Posted on 28-Mar-2006 11:31
| Filed under: News
Ten years ago, Palm, Inc. launched the first Pilot connected organizer, a 5.7-ounce device combining calendar, contacts, to-do lists and notes. The original Pilot organizer, which sold for US$299, owed its success largely to two breakthrough features: Its ability to synchronize easily with a computer and its ease of use. As time went on, Palm stayed true to its design philosophy while continuing to innovate, adding numerous new functions such as email and wireless and multimedia capabilities, from images to music.
Today's top-of-the-line product is the Treo smartphone, which combines a handheld computer with a mobile phone and email experience. Since using its own OS, through using Microsoft's Windows Mobile in the latest device, that was a long journey.
"The first Pilot organizer was such a runaway success, even we were a bit surprised," said Ed Colligan, Palm president and chief executive officer. "But in one of my first conversations with Jeff Hawkins he convinced me that the future of personal computing -- REAL personal computing -- was going to be in these highly mobile devices. That's why he designed the Pilot. And that vision still holds today. The Pilot and its many Palm successors have become an extension of millions of people's lives -- keeping them connected to their work and home, letting them do email and browse the web on the go, allowing them to keep all their favorite files, music, photos and videos with them. I'm enormously proud of what we've accomplished, and I'm even more excited about what's yet to come."
People bought more than 34 million Palm devices over the years, including 3 million smartphones. For many of them, the Palm V handheld was the first Palm product to charm gadget fans and trendsetters, marking a tipping point for mainstream market adoption.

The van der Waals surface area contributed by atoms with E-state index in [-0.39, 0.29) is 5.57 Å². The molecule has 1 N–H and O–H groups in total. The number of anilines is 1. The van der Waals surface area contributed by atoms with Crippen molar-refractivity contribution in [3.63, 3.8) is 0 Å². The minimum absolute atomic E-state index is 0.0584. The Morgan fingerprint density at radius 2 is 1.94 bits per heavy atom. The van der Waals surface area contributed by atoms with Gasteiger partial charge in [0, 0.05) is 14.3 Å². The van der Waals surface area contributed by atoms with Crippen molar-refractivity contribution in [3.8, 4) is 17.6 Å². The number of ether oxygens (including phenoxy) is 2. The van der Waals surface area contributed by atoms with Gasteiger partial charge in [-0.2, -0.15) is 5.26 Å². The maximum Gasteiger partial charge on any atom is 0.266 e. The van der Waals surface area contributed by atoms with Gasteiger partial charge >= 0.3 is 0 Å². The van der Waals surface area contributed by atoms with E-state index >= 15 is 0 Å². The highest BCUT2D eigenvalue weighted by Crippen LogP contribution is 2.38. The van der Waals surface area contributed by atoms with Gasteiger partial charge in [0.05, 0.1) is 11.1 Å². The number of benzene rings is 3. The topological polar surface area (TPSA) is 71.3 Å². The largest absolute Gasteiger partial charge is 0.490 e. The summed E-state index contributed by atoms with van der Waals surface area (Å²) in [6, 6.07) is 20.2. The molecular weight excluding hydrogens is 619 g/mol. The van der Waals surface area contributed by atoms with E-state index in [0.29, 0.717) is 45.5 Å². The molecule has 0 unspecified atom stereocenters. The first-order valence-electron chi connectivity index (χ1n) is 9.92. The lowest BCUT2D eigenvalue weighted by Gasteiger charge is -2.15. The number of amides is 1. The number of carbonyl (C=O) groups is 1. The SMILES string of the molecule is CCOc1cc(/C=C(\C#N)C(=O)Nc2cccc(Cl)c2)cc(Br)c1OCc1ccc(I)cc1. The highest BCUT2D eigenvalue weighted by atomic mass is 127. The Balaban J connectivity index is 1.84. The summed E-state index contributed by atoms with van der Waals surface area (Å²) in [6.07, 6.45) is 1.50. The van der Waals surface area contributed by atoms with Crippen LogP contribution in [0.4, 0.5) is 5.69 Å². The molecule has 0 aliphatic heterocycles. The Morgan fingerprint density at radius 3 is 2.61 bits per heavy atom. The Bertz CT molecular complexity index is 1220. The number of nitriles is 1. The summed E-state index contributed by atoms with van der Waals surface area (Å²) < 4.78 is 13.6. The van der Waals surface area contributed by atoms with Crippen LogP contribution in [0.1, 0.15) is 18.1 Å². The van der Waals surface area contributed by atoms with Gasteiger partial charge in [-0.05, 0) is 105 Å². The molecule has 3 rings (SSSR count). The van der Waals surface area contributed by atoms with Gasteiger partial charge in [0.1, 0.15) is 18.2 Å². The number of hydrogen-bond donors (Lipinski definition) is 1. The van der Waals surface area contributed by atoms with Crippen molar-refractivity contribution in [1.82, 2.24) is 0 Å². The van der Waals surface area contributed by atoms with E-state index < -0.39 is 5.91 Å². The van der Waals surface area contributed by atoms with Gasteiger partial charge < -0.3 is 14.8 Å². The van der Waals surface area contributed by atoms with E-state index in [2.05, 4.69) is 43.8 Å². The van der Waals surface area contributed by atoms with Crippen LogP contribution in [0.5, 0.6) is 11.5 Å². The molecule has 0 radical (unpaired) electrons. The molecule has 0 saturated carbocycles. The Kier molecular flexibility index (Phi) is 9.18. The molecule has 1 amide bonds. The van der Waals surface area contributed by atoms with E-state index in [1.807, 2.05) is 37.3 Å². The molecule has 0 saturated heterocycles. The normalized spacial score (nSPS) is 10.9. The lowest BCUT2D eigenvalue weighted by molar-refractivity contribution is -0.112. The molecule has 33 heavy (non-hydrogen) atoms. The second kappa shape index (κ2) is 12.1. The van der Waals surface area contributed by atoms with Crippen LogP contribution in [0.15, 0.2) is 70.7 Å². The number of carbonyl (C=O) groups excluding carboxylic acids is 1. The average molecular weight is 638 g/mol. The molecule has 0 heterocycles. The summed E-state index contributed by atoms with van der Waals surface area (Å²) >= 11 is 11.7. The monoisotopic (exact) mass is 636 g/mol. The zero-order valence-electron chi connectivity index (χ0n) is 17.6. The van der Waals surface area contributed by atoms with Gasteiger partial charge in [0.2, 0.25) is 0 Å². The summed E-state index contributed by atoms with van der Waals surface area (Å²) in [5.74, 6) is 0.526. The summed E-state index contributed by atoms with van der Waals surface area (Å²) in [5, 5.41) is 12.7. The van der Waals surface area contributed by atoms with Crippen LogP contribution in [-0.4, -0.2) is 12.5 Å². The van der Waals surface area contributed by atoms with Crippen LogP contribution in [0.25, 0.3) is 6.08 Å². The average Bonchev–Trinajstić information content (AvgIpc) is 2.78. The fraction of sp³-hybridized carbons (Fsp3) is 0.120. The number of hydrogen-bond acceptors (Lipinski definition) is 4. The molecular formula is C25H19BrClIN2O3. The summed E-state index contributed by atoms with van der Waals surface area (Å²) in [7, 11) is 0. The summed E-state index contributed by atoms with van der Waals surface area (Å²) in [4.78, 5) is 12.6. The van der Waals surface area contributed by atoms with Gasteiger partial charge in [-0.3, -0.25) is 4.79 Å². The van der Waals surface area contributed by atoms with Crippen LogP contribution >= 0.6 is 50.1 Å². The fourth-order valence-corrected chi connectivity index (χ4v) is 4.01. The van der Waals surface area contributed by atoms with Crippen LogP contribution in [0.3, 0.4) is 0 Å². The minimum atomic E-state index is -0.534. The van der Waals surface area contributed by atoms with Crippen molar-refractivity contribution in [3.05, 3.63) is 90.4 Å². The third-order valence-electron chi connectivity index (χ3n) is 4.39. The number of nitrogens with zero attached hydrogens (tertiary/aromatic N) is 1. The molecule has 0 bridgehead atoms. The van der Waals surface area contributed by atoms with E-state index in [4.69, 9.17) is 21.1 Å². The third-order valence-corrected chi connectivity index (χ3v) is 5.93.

Some, like myself, started using the Palm since its first generation, and upgraded to a new model every couple of years. In my case the cycle changed when the Windows Mobile showed enough features to make me jump to the other side. But the Palm was always a reference, a landmark.
While Palm continues to offer a wide range of mobile-computing products, from US$99 organizers to mobile handheld computers with wireless capabilities, it is focusing its investment in smartphones. These phones let customers check email, access personal information such as contacts and calendar, listen to music and take and share photos, plus, with additional software, watch live television, listen to podcasts or post to personal blogs.
Some factoids released by Palm to the press
- Palm's early leaders remain involved in the company's success. Jeff Hawkins helps guide Palm's product roadmap. Donna Dubinsky is a board member. Colligan, now president and chief executive officer, was employee No. 20.
- Palm sold 1 million Pilot organizers in the product's first 18 months -- an adoption rate faster than the IBM PC, Macintosh and even the microwave oven.
- The original Pilot was the first mobile device that worked as a companion to a PC, so customers could synchronize their information and take it with them.
- The first Pilot was built on a processor similar to those used by standard traffic lights and was powered by two AAA batteries (which lasted three months).